China’s Didi confirmed fundraising rumors today; it has raised a fresh $5.5 billion to continue global expansion and to invest deeper into emerging areas like artificial intelligence to bring more advanced systems to its transportation service.

1. Didi Chuxing, the Uber of China, confirms $5.5B raise for global and AI push

 

The company didn’t close valuation but sources very close to the company confirm to us that it is over $50 billion, with new investors Silver Lake Kraftwerk joining previous investors.

Didi has also launched a lab in Silicon Valley.

As a global technology leader, DiDi is striving to advance the transformation of transportation and automotive industries through active internationalization plans.

What’s interesting also to contemplate is whether DiDi will finally be expanding its footprint outside of China. To date, the company has done so only in the form of partnerships, intended to make for a more seamless experience to travellers as they go outside their home market but want to continue to use the same app and payment system as before.

Read the rest of the story here.

2. Silicon Valley innovation builder Singularity U launches Singapore chapter

Technology and innovation builder Singularity University (SU) officially launched its Singapore chapter this week.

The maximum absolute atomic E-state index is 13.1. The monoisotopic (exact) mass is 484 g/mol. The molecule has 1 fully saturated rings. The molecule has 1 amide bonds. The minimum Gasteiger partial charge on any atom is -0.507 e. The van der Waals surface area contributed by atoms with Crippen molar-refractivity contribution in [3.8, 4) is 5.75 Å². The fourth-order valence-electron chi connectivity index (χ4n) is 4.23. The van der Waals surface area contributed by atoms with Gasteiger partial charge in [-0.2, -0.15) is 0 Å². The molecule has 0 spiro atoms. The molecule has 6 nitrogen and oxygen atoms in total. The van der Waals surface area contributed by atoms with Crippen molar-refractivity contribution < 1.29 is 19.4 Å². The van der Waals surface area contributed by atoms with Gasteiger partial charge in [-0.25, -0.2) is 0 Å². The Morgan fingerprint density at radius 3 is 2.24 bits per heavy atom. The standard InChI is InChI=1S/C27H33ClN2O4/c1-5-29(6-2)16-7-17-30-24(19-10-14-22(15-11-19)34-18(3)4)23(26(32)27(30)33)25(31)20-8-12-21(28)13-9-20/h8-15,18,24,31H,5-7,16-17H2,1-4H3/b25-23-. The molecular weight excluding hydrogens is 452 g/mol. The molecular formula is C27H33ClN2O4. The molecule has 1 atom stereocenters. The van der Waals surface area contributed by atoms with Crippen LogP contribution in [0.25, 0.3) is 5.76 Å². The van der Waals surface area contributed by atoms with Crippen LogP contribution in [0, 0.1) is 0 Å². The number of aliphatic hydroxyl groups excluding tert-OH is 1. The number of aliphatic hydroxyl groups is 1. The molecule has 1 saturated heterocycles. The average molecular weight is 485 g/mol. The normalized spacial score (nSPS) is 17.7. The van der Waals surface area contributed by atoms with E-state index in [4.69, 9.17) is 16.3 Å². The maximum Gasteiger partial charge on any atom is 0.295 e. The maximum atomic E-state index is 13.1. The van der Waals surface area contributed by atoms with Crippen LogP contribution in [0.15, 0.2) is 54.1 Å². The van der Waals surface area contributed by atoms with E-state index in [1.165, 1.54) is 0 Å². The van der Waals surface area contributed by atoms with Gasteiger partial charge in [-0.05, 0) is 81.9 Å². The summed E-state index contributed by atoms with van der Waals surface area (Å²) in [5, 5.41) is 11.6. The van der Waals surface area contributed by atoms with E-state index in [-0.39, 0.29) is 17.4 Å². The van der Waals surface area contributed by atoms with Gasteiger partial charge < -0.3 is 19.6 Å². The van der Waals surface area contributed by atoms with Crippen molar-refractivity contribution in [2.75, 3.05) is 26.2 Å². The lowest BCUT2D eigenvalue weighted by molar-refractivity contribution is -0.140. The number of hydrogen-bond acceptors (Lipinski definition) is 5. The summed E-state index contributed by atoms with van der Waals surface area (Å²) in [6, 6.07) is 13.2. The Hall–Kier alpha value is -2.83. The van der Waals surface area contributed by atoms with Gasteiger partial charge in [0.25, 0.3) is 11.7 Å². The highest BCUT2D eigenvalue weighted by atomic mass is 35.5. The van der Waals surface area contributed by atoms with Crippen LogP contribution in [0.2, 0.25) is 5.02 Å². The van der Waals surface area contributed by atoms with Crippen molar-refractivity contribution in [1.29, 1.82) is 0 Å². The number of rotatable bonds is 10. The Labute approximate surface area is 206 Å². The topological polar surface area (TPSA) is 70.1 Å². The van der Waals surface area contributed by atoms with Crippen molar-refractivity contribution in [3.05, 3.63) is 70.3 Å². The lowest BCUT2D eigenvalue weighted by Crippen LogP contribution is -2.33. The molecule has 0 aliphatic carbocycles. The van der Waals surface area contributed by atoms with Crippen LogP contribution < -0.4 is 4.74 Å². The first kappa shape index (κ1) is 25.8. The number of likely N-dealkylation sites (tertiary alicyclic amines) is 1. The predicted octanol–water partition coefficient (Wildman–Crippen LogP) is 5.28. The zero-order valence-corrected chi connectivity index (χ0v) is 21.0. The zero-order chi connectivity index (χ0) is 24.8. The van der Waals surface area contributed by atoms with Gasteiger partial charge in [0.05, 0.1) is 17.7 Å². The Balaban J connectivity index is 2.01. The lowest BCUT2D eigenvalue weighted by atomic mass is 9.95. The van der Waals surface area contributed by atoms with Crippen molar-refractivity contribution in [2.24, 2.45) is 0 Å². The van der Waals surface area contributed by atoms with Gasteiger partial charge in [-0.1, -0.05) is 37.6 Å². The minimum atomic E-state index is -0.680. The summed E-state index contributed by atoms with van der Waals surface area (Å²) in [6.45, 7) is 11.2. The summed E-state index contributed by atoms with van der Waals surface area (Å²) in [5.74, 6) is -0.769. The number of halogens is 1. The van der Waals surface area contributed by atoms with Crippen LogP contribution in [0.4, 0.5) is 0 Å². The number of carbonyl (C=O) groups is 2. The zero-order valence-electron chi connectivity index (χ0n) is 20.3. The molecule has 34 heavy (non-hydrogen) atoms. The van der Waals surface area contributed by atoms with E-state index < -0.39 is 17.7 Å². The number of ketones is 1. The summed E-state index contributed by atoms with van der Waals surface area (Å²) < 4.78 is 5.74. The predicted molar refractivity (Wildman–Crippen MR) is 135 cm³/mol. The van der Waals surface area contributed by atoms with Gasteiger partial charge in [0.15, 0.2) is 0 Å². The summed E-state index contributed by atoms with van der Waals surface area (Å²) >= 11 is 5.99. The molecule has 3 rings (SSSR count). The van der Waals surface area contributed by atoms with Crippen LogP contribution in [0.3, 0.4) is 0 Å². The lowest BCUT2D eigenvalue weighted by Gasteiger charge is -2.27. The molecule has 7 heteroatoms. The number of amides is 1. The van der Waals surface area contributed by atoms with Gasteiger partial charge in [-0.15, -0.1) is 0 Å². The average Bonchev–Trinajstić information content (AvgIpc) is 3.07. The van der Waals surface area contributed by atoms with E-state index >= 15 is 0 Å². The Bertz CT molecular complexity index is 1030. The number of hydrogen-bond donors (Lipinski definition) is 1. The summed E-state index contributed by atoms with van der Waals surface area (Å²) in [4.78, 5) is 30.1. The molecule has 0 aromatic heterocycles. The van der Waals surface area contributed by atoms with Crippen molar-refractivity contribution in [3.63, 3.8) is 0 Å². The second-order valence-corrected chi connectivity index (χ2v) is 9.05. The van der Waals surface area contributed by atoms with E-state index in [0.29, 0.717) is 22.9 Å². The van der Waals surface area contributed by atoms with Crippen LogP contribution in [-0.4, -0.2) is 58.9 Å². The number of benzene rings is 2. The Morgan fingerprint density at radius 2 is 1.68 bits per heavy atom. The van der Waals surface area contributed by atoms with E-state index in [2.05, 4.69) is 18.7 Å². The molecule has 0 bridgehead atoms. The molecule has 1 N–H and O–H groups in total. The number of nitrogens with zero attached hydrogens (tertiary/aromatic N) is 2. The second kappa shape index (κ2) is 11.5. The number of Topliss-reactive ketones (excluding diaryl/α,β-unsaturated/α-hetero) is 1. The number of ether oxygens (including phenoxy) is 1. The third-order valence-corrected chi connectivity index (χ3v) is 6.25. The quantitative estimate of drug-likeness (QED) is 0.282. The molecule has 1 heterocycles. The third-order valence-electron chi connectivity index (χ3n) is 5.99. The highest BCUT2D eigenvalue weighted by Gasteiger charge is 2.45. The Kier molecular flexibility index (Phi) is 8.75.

Silicon Valley-based SU is described as a community of thinkers and innovators that apply “exponential technologies to address humanity’s grand challenges.” It’s a lofty mission statement.

One of the areas of focus will be better ways to deliver healthcare tools and services to people in Asia, says Lee Chon Cheng, a member of the Singapore chapter’s leadership team. That’s why SU Singapore collaborated with global medical technology company BD for this challenge.

The global outlook is key to SU’s mission to solve world problems.

Read the rest of the story here.

As banks and financial technology startups collaborate more closely, banks are beginning to pull apart the image of their institutions as segmented bureaucratic machines that can’t innovate quickly.

With public confidence in them in the U.S. below 50 percent across the political spectrum, banks have a branding problem — one that gets even more problematic when they have to…

Original content by ecommerceIQ

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